The Chiang Mai British Consulate
The Service 1921 Restaurant and Bar of the Anantara Chiang Mai Resort once was the Chiang Mai British Consulate. The first consulate building was constructed on this plot of land of seven rai, a bit more than one hectare, in 1884. The ruler of Chiang Mai granted this plot of land to the British government.
The first British consul
British authorities in London and the Siamese Government signed the second Chiang Mai Treaty in September, 1883. The provisions allowed for the appointment of a vice-consul in Chiang Mai who would answer to the consul general in Bangkok and ultimately the Foreign Office. The vice-consul was ‘to be responsible for the interests of all British and British Burmese subjects living in the North.’ He was also to required ‘to keep the British authorities well informed about the situation in the Shan States and Upper Burma.’ The treaty breathed life into the Chiang Mai International Court which was to be strengthened by the involvement of the new vice-consul, who with the Siamese Commissioner was to try cases involving British subjects. In acknowledgement of the increasing importance of the teak trade, double leasing was forbidden and all forest contracts were to be registered in the Consulate and the International Court in Chiang Mai. Whilst the boom in the teak trade was the impetus for a burgeoning British trading presence in Chiang Mai, an expanding consular service was also required to meet judicial requirements. The first British vice-consular appointment in Chiang Mai was established in 1884 (Bushell, Merchants and Missionaries).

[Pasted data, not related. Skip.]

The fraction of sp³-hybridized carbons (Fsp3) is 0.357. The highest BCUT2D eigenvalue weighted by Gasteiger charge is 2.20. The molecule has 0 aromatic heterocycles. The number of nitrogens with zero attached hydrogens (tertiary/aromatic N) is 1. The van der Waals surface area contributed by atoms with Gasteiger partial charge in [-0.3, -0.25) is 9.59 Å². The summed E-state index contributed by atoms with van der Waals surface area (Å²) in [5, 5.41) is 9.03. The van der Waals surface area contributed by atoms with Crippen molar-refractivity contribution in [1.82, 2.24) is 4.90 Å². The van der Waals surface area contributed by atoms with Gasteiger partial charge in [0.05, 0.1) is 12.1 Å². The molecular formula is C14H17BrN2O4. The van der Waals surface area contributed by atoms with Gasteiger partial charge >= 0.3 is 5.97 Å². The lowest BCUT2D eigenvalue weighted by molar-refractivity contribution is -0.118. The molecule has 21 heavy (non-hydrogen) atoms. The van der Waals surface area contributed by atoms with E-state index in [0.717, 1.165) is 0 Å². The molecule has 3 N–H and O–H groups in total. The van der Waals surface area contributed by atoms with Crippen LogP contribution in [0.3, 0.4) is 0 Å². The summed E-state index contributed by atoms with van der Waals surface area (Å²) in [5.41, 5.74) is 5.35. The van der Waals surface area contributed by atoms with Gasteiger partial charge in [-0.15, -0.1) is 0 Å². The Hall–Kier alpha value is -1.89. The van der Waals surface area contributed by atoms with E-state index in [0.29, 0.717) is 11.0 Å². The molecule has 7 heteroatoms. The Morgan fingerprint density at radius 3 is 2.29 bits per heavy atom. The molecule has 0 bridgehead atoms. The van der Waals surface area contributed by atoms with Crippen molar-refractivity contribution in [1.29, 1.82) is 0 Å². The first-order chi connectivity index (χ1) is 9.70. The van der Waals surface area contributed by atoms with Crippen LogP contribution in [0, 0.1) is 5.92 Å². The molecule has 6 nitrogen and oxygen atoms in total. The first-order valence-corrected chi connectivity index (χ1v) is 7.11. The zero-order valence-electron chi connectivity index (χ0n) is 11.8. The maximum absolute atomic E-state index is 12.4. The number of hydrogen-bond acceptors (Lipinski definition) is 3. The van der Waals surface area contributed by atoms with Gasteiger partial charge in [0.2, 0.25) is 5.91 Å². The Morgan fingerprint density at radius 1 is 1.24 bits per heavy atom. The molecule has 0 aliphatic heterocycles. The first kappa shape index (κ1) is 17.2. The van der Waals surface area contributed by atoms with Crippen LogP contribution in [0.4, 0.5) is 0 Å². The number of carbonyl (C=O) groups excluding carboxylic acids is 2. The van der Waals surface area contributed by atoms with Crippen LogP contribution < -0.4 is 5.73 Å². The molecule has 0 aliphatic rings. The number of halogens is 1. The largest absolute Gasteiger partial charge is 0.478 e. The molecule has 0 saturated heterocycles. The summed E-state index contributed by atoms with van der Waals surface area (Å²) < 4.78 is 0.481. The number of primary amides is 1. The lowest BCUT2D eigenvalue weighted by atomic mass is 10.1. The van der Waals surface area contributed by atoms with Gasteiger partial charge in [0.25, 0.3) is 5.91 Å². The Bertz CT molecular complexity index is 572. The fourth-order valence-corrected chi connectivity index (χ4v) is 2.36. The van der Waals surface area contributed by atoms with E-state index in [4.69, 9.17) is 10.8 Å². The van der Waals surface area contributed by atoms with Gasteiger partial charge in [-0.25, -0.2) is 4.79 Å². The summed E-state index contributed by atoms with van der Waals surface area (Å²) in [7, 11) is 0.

Edward Blencowe Gould (on the picture his name was misspelt) was the first British vice-consul in Chiang Mai. Gould arrived in Chiang Mai on May 5, 1884. He left Chiang Mai on April 28, 1886. Gould started his career as a junior interpreter in Siam on 20 January 1868. Shortly after, he became first and later on second assistant on 1 May 1878. He left Chiang Mai on April 28, 1886. You can find her story here. He was posted in Bangkok before being transferred to Port Said, Egypt on 13 August 1891 and then Consul General in Alexandria on 1 November 1897. Gould was the first to bring Siamese cats to Europe in 1884 when he brought a pair of these cats back to Britain for his sister, Lilian Jane Gould, who went on to be co-founder of the Siamese Cat Club in 1901. The cats were shown at The Crystal Palace in 1885.
I found only one picture of this first consulate building. It shows C.E.W.Stringer, the British consul in front of the building. Stringer appears in the 1888 Directory of Siam and Bangkok as assistant at the British Consulate, Chiengmai (as Chiang Mai was written in those days). In another directory of 1904 Stringer appears as the Consul in Chiengmai. William Alfred Rae Wood, known as WAR Wood, appears as second assistant at the consulate in Bangkok. WAR Wood had arrived in Thailand in 1896 and, after several posting in Bangkok, Chiang Rai, Singora (Songkhla), Nan and Lampang became the consul in Chiang Mai in 1915
In 1917 the construction of the new Chiang Mai British Consulate began under the supervision of an architect called W.Osborn Keats. I have not been able to find anything on Osborn Keats yet. Plans for the building included a residence for the consul’s family, a courtroom, offices, servants’ quarters, and stables for four elephants. The consulate was modelled on Britain’s standard foreign office design for tropical countries. Spacious verandahs were installed on the upper and lower floors to catch the river breeze, and the dining room was cooled by a punkah – a wooden board with a fabric fringe suspended from the ceiling that rotated by pulling a rope.